This decision to placate Republican politicians may be more than inexperience, or cowardice.

It might also be that scientists have great power in the United States, and they don’t want to perturb that power. While individuals are disposable, science in integrally associated with the military, with the government and regulatory agencies, with academia and with corporations. Perhaps they don’t want to challenge the status quo too much. A good summary of the funding for science that influences research can be found in the SGR statement for the March of Science issued by the UK Scientists for Global Responsibility (SGR), which supports the march but calls for scientists to stand up for society.

Perhaps the majority make-up of the march -white, educated, perhaps mostly liberal- is not yet ready to be straightforward or to make sacrifices needed for real change in science and for science, for all (if, indeed, that is what they even want). A reminder from friend Jesse White pointed me to Martin Luther King, Jr.’s 1963 “Letter from a Birmingham jail”  which King addressed to clergyman who objected to his activist stance.

It seems the March for Science is accepting a negative peace, not yet ready to spend their social capital. But individuals will march for what they believe, and may be able to leverage this opportunity to use science to better the world.


Support the march.

The Editors of a Major Scientific Publication Are Urging Readers to Attend the March for Science.” April 12, 2017. Time magazine write Charlotte Alter slightly implies it is okay to march as Nature says it is okay.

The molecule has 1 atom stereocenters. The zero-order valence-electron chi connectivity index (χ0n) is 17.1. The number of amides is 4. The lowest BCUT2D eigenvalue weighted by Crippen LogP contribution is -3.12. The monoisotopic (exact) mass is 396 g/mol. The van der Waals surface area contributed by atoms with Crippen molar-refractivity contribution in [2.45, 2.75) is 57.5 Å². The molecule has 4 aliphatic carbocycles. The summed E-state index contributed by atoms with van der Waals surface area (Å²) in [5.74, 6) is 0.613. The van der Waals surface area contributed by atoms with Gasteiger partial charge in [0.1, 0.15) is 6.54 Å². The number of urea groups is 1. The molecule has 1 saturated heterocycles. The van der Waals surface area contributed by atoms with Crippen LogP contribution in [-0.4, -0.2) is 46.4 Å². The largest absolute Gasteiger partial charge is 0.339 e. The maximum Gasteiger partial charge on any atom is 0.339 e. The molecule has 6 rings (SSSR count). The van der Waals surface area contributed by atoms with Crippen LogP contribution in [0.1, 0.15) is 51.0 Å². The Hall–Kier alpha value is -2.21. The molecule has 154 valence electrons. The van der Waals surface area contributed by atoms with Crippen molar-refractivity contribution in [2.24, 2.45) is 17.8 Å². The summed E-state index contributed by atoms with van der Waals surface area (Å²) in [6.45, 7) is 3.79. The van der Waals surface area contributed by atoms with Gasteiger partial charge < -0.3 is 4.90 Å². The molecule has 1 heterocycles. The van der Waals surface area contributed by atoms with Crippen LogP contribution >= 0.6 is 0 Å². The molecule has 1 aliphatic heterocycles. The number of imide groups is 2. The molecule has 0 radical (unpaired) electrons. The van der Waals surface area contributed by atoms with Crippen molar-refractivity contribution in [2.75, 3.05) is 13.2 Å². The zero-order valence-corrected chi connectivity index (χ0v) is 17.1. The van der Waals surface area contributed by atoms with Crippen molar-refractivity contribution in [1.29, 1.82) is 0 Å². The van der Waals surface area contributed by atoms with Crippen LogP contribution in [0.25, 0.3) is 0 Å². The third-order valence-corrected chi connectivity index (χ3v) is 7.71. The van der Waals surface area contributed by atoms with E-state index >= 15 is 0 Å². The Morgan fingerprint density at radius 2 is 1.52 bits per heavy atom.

What Exactly are People Marching for When They March for Science? March 7, 2017. Science writer Ed Long for The Atlantic. There is confusion because of multiple goals of the march, but that’s okay.

Analyzing the March for Science Diversity Discourse. April 11, 2017. Applied sociologist and blogger Zuleyka Zevallos. People either approved or disapproved of discussion of diversity in science- interesting discussion why! March will be good to develop these issues.

I’m going to #sciencemarch in Washington. Here’s why. January 30, 2017. Scientist Sara Whitlock in STAT. Straightforward reasons for herself- marching against Trump-targetted scientists and policies, marching for open access to science and data.

Is #ScienceMarch Really Against Science? January 30, 2017. Medical and academic book editor Laurie Endicott Thomas, on her blog Not Trivial. As opposed to Steven Pinker, she emphasizes the use of science for bad purposes (each as war and genocide), and that scientists have often been complicit in racial and gender-bases oppression, and believes the march is a great way to stand against Trump, bad science, sexism and racism.

Q&Q: Marching for Science in Memphis: A conversation with activist and undergraduate student Sydney Bryant. March 22, 2017. Marine Biology student Sydney Bryant wants to bridge the gap between scientists, activists, and non-scientists. Celebrates connection of science with social justice.